We’ve all seen those summer lists on Pinterest and Instagram. I do some seasonal lists but definitely not summer (summer is not my favourite season as long-time readers know). I do make a Christmas list (which happens during our summer), autumn and winter lists though.

Here’s my current autumn list.

I find seasonal goals very helpful in reminding me to get to the things I do want to do, but if I don’t write them down and name them, they often go by forgotten.

E.g. in Spring, I always put jacaranda photowalks on my list. Our city is carpeted in purple blooms and it’s just gorgeous.

The co-host of the Best of Both Worlds podcast, Sarah, divided this year into quintiles (I had never heard of this before) but it made perfect sense because she was on maternity leave for the first two months of the year, and then the rest of the year is divided as she saw fit. Loved it – makes sense for her situation.

I re-read her post now as I’m writing this one, and I realized she combined the concept of quarters and seasons.  By the way, Sarah is an upholder 🙂

So try something different – grab a page or your bullet journal and write down a few autumn/ spring goals, or some 2nd quarter goals.

Has this helped you to reframe from the standard periods of annual and monthly goals?

Did you set some goals? 😉

March recap and in-progress projects

Wow, this month was something else.

I haven’t been as overwhelmed with work in a long, long time as I have been this month.

Picture this – working on a Friday and telling yourself, I’m now up to date with last Monday’s work (almost two weeks behind). Basically that kind of thing times ten. As you know, I’m an ESTJ, enneagram 1, and an upholder, so you now know this being behind business doesn’t sit well with me at all.

I’m not out of the woodwork yet – who knows when that will happen? – but I set myself 5 mini work goals and I achieved those, so I’m feeling satisfied with some progress at least.

I’m planning to do exactly the same every month so that even though things are crazy, I can still feel somewhat accomplished. I’m also sleeping well and exercising to take care of my body, and of course, doing all my tricks.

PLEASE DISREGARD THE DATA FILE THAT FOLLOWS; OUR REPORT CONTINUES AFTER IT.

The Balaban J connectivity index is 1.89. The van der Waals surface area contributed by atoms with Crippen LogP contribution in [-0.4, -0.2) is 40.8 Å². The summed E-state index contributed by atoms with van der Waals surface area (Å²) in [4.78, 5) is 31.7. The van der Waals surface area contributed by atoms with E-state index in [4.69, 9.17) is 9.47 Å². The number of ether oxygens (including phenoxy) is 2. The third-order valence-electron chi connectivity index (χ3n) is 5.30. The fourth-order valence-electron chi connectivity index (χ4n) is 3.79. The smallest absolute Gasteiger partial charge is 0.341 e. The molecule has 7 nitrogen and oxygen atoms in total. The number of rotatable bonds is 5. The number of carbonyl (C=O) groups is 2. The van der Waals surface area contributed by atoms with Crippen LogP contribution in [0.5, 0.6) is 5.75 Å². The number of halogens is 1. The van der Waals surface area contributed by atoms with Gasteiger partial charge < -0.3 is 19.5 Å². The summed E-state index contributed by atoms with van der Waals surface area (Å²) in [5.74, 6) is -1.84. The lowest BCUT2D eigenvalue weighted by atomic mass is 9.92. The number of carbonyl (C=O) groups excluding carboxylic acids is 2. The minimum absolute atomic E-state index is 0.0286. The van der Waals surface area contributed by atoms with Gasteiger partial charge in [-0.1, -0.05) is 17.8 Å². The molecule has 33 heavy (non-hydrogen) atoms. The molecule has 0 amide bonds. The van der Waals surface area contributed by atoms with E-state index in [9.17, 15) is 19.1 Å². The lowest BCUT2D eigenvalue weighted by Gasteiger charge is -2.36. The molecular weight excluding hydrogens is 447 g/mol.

exhausted and depleted!

On the whole, if I look at my entire life, not just work, it was still a good month, but it didn’t feel that way, largely because we spend so much time at work.

There were many life-giving things though – books read (more on this next week), house projects, connections with friends and family, and lots of fun. And at the risk of being superficial, I got my hair done and coloured this month, so that is awesome, if expensive!

Have you downloaded the monthly review sheet from my site yet? It has 6 questions and an “on a scale of 1 – 10, this month was a ____” to help you review your month.

You can write one word answers or a whole paragraph – it’s completely up to you.

You don’t even have to use the printable if you want; simply copy the questions into your bullet journal.

I honestly find it to be one of the most helpful tools I’ve ever created, and I want you to enjoy using it too. I’m focusing on a different question each month in these blog posts although I do the full review privately.

One of the questions on the printable is Do I have any in-progress projects?

This month my in-progress projects are:

  1. tons of work things (there is literally not one client who is completely up to date with everything). To that end, my mantra is “I let go of the need to be completely up to date, and to process all client requests according to my self-imposed, currently hugely unrealistic deadlines”)
  2. insurance claim for a leak in my house due to heavy storms a week ago
  3. getting us all into a new nanny schedule (we’ve reduced her hours)
  4. sell table, etc.
  5. weeding in garden!

I am thrilled that all the upstairs painting is done. The rooms spark joy every time I walk into them. This feeling is what I need to focus on when I think of the mess of painting!

What are your in-progress projects? House? Life? Personal?

On being moderate with fitness

If you have a Fitbit or other such fitness device, you’ll know that the “recommended” number of steps you should walk a day is 10 000.

I’ve never been able to get to the 10 000 steps. I wrote about that here, here and here 🙂

Interestingly, I heard some research from a reputable company that there is no research to support 10 000 as the magic number. There is research (decreased obesity and other related diseases) around the 7 500 steps mark though.

I still maintain that for my kind of job, if I’m walking around too much and racking up steps, I’m not actually working so the two things are diametrically opposed. I can either work or walk around.

In October, I decided to analyse my Fitbit stats. I only racked up 13 days of more than 5000 steps.

So in November, I decided to make my goal 5000 steps and try and get that number to 20 days of 5000 steps or more. I made it – got to 21 days.

I decided to do the same in December and managed to get to 5000 steps for 24 of the 31 days.

In January, since I knew I’d be on holiday for 10 of the days, I upped my goal to 25 days. Managed 28. That is excellent for me!